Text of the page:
Articles | Volume 12, issue 16
Biogeosciences, 12, 4939–4951, 2015
https://doi.org/10.5194/bg-12-4939-2015
Biogeosciences, 12, 4939–4951, 2015
https://doi.org/10.5194/bg-12-4939-2015
Research article
19 Aug 2015
Research article | 19 Aug 2015

Reconsidering the role of carbonate ion concentration in calcification by marine organisms

L. T. Bach

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Cited articles

Agostini, S., Fujimura, H., Higuchi, T., Yuyama, I., Casareto, B. E., Suzuki, Y., and Nakano, Y.: The effects of thermal and high-CO2 stresses on the metabolism and surrounding microenvironment of the coral Galaxea fascicularis., C. R. Biol., 336, 384–91, https://doi.org/10.1016/j.crvi.2013.07.003, 2013.
Allemand, D., Ferrier-Pagès, C., Furla, P., Houlbrèque, F., Puverel, S., Reynaud, S., Tambutté, É., Tambutté, S., and Zoccola, D.: Biomineralisation in reef-building corals: from molecular mechanisms to environmental control, C. R. Palevol, 3, 453–467, https://doi.org/10.1016/j.crpv.2004.07.011, 2004.
Bach, L. T., Riebesell, U., and Schulz, K. G.: Distinguishing between the effects of ocean acidification and ocean carbonation in the coccolithophore Emiliania huxleyi, Limnol. Oceanogr., 56, 2040–2050, https://doi.org/10.4319/lo.2011.56.6.2040, 2011.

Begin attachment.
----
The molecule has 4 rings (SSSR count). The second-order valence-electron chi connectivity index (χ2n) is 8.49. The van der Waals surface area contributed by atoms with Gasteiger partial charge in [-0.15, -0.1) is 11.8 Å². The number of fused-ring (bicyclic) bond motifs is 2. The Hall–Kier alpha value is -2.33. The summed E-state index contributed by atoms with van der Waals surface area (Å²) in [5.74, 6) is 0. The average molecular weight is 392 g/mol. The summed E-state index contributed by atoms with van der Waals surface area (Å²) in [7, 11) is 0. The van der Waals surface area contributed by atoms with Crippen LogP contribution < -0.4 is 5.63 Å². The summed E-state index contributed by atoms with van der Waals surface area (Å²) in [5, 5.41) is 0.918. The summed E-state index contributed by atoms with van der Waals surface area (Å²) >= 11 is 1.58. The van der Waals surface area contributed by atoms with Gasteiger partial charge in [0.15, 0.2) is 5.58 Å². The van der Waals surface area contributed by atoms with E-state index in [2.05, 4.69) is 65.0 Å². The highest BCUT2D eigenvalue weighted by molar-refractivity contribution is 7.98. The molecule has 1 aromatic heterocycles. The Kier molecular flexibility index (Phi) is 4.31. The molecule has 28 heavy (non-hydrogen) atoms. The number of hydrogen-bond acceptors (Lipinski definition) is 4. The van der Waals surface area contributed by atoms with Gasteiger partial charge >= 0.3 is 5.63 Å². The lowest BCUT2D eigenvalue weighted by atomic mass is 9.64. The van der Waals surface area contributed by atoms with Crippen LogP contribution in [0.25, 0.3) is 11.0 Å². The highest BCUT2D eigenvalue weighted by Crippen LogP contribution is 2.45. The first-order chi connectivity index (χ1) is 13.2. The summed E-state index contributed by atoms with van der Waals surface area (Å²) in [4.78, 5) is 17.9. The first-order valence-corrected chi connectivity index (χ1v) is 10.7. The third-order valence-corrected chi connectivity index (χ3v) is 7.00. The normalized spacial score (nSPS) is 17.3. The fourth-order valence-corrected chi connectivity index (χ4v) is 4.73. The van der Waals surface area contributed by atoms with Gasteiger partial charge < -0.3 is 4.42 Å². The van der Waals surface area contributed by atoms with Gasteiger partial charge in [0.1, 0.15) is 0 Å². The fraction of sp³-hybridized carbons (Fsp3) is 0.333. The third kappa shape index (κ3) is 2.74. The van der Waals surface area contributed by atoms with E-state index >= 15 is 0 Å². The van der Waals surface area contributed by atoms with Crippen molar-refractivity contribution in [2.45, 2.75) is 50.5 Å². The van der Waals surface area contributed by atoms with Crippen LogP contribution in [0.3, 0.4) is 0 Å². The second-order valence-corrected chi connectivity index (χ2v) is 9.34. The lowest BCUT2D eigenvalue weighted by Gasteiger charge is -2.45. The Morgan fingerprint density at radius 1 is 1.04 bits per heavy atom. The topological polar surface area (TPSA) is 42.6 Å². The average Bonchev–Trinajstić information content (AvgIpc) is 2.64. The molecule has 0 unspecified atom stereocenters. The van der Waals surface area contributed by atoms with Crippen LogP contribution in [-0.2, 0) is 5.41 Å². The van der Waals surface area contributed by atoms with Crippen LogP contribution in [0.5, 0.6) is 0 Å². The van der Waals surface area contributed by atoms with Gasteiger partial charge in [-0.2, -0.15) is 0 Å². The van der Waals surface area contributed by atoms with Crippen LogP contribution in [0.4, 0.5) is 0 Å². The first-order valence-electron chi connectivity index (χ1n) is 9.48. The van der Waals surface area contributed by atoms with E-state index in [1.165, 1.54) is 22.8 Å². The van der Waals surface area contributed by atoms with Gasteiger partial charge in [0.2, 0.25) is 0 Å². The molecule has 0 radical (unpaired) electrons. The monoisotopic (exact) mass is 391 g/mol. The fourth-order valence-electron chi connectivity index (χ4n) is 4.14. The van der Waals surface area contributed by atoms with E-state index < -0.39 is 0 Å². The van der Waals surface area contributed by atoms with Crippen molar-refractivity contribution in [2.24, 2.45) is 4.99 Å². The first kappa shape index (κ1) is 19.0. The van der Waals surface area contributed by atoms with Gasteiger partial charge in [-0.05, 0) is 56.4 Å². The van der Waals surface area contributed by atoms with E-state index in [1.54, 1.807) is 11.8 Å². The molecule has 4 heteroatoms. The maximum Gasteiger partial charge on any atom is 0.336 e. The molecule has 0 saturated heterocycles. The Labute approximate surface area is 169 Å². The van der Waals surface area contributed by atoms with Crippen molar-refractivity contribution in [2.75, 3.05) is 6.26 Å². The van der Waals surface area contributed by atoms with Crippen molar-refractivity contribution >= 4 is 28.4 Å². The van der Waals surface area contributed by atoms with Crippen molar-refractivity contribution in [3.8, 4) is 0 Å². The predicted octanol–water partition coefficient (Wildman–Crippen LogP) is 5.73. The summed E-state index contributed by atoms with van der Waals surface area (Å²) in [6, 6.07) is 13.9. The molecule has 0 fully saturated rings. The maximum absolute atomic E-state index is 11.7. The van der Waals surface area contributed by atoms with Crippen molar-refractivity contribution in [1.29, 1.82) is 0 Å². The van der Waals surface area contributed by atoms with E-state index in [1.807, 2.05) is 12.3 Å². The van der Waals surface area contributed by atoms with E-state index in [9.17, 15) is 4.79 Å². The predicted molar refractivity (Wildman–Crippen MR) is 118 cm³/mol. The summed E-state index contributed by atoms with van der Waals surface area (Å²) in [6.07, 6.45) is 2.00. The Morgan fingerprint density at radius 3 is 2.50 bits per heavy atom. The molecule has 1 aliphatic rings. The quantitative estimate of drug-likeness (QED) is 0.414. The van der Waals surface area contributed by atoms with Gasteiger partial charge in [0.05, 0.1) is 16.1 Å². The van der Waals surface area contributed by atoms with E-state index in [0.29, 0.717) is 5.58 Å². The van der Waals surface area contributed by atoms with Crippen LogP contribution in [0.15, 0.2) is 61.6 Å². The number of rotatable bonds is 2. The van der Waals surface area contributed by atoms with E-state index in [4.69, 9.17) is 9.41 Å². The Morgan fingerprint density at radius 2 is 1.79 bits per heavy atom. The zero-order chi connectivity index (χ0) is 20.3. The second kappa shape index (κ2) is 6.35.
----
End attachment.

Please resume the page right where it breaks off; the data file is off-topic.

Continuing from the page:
Bach, L. T., Mackinder, L. C. M., Schulz, K. G., Wheeler, G., Schroeder, D. C., Brownlee, C., and Riebesell, U.: Dissecting the impact of CO2 and pH on the mechanisms of photosynthesis and calcification in the coccolithophore Emiliania huxleyi, New Phytol., 199, 121–34, https://doi.org/10.1111/nph.12225, 2013.
Bach, L. T., Riebesell, U., Gutowska, M. A., Federwisch, L., and Schulz, K. G.: A unifying concept of coccolithophore sensitivity to changing carbonate chemistry embedded in an ecological framework, Prog. Oceanogr., 135, 125–138, https://doi.org/10.1016/j.pocean.2015.04.012, 2015.
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Short summary
Calcification by marine organisms reacts to changing seawater carbonate chemistry, but it is unclear which components of the carbonate system drive the observed response. This study uncovers proportionalities between different carbonate chemistry parameters. These enable us to understand why calcification often correlates well with carbonate ion concentration, and they imply that net CaCO3 formation in high latitudes is not more vulnerable to ocean acidification than formation in low latitudes.
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